Firstly, it’s not just about pain in the lower leg next to shin bone (tibia). This further disturbs the whole foot dynamics and it may lead to ligament-al injury at the ankle or the knee or the famous IT band issue. Those who get it early in their career are susceptible to ankle injuries & anterior leg pain. Or continuous trouble with their IT band.
As per my experience, study, & observation, this is one of the main reasons why a slow mover, besides playing for a decade, stays slow. An injured keeps getting injuries.
Question: Why a slow/average fielder stays average all their career? Why can’t we get faster?
Ans: I think we can….anybody can…provided we understand what is slowing us down. These hidden factors can contribute a lot to our surprise.
Let us look into our foot biomechanics while running, bowling, etc in most cases:
Step 1: Landing on heel
Step 2: Lateral longitudinal arch provides support
Step 3: Transverse arch provides support to let the energy flow out of system coming from top and it assists in plantar flexion
Step 4: Medial arch together with transverse arch then withdraws energy from the ground – return of energy into the body (ground force reaction into our system like a spring)
If we are wearing spikes or shoes, in most cases. we land on heel followed by lateral longitudinal arch. And we then KEEP the foot INVERTED at the time of take off. Not following Step 3 & 4 accurately! Less speed or power!!
Function of Tibialis Anterior – Dorsiflexion & inversion of foot.
Function of Tibialis Posterior – Inversion of foot (& assist in plantar flexion & support the medial arch of the foot)
My point of contention -if we persistently INVERT foot then the obvious outcome of that would be – OVERWORKED Tibialis Anterior & Posterior – Shin pain.
We all understand that, however, I would like to pay attention to the more serious repercussions of this:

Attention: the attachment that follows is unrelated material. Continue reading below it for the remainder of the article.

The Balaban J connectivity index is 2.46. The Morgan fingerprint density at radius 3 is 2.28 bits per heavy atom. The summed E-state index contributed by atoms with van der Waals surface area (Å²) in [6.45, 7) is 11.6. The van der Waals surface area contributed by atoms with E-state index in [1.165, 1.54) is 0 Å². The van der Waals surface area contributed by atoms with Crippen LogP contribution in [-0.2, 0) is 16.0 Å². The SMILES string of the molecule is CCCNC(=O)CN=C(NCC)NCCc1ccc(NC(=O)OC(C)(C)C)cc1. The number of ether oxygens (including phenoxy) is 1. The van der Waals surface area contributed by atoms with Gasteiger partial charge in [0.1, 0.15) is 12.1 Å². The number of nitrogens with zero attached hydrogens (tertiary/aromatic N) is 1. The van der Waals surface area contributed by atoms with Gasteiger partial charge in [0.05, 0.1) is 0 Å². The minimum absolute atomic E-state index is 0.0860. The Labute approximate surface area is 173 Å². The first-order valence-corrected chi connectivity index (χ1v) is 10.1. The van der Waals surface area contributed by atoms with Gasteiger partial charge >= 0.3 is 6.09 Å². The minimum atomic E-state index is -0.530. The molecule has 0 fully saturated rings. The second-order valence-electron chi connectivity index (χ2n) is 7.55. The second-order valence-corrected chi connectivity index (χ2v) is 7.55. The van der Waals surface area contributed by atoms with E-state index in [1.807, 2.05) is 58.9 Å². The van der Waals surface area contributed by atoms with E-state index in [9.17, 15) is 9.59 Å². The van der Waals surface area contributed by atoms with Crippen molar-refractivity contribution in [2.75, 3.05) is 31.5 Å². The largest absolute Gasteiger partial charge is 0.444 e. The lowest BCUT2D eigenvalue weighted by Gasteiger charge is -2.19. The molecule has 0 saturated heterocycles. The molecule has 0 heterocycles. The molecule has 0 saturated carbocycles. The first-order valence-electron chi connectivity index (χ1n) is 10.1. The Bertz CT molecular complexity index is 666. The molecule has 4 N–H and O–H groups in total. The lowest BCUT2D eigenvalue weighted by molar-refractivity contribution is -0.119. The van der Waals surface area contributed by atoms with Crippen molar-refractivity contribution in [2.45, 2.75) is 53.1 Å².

a) The line of pull of ‘ground force’ is unlikely to be at best when we are not using transverse or medial arch’s properly
b) Out foot gets weaker at dorsiflexion because the major muscle involved in dorsiflexion – our big toe (power house of our foot), is overworked with inversion. Irony?
c) If T posterior is also overworked with inversion then it would surely lose its grip on medial arch. This further means that not only we are losing the line of pull from the big toe; but we have also lost the pull at the arch.
Ques: Would this disturb foot anatomy? Would this disturb the functionality of our muscles at foot? Can this cause injuries? Can this keep us on the slower side most of our career?
From movement science perspective, the result of the above is overworked T Anterior & Posterior because of inversion losing its grip on dorsi flexion, stabilization, and support of medial arch.
IRONY – Overworked muscle without working on its key functions – dorsi/plantar flexion & support. Too much inversion would also change the orientation (structure) of foot that also reflect in shoes shape at times.
Analogy – Baseball pitchers getting injury in the elbow owing to pitching. It may not be because of weak shoulders or biceps. It could be because the pronation of arm negates the pull of biceps and therefore put lot of work on radialis muscle/s (agonist) assisted by ulnar & rest of forearm. Yes, arm is flexing every time we swing or pitch but which muscles are getting overworked? And if forearm muscles are overworked then that may put stress on elbow ligaments because of the massive amount of force coming shoulder down. A possibility?
Submission: We must work on biomechanics of a movement in training. It is not about correcting everything 100% in an action, and instead, it is about easing the tension in our musculoskeletal structure and saving ourselves from injuries and fatigued conditions (be efficient). As humans we have enormous capacity to improve and we should not give up.
WE MUST STRIVE TO IMPROVE….
BUT HOW? It is also very important.